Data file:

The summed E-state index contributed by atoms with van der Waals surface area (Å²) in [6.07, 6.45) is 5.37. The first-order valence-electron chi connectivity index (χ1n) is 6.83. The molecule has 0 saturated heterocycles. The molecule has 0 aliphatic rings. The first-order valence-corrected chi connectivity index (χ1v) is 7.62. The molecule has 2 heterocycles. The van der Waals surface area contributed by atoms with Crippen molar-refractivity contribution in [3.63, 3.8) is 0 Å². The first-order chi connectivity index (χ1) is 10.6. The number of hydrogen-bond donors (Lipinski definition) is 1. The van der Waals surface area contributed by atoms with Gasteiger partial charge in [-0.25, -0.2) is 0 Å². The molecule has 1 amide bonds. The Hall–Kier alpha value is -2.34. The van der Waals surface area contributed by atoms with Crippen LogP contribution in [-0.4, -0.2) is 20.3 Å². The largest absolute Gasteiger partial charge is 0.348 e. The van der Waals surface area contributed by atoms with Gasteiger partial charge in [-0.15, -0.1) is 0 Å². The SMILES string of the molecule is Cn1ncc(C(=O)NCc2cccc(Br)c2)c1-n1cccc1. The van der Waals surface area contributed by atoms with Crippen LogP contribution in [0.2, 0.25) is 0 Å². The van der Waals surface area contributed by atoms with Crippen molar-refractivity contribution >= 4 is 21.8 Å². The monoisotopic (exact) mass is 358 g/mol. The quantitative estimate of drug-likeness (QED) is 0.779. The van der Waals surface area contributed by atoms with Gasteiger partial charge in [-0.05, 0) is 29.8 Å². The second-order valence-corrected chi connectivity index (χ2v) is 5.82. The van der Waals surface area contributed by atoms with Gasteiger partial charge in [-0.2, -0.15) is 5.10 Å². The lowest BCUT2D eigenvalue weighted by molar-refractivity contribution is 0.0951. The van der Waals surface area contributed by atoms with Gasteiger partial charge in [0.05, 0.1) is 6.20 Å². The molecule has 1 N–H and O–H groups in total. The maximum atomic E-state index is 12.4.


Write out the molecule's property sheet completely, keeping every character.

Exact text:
The summed E-state index contributed by atoms with van der Waals surface area (Å²) in [6.07, 6.45) is 5.37. The first-order valence-electron chi connectivity index (χ1n) is 6.83. The molecule has 0 saturated heterocycles. The molecule has 0 aliphatic rings. The first-order valence-corrected chi connectivity index (χ1v) is 7.62. The molecule has 2 heterocycles. The van der Waals surface area contributed by atoms with Crippen molar-refractivity contribution in [3.63, 3.8) is 0 Å². The first-order chi connectivity index (χ1) is 10.6. The number of hydrogen-bond donors (Lipinski definition) is 1. The van der Waals surface area contributed by atoms with Gasteiger partial charge in [-0.25, -0.2) is 0 Å². The molecule has 1 amide bonds. The Hall–Kier alpha value is -2.34. The van der Waals surface area contributed by atoms with Crippen LogP contribution in [-0.4, -0.2) is 20.3 Å². The largest absolute Gasteiger partial charge is 0.348 e. The van der Waals surface area contributed by atoms with Gasteiger partial charge in [-0.15, -0.1) is 0 Å². The SMILES string of the molecule is Cn1ncc(C(=O)NCc2cccc(Br)c2)c1-n1cccc1. The van der Waals surface area contributed by atoms with Crippen LogP contribution in [0.2, 0.25) is 0 Å². The van der Waals surface area contributed by atoms with Crippen molar-refractivity contribution >= 4 is 21.8 Å². The monoisotopic (exact) mass is 358 g/mol. The quantitative estimate of drug-likeness (QED) is 0.779. The van der Waals surface area contributed by atoms with Gasteiger partial charge in [-0.05, 0) is 29.8 Å². The second-order valence-corrected chi connectivity index (χ2v) is 5.82. The van der Waals surface area contributed by atoms with Gasteiger partial charge in [-0.2, -0.15) is 5.10 Å². The lowest BCUT2D eigenvalue weighted by molar-refractivity contribution is 0.0951. The van der Waals surface area contributed by atoms with Gasteiger partial charge in [0.05, 0.1) is 6.20 Å². The molecule has 1 N–H and O–H groups in total. The maximum atomic E-state index is 12.4.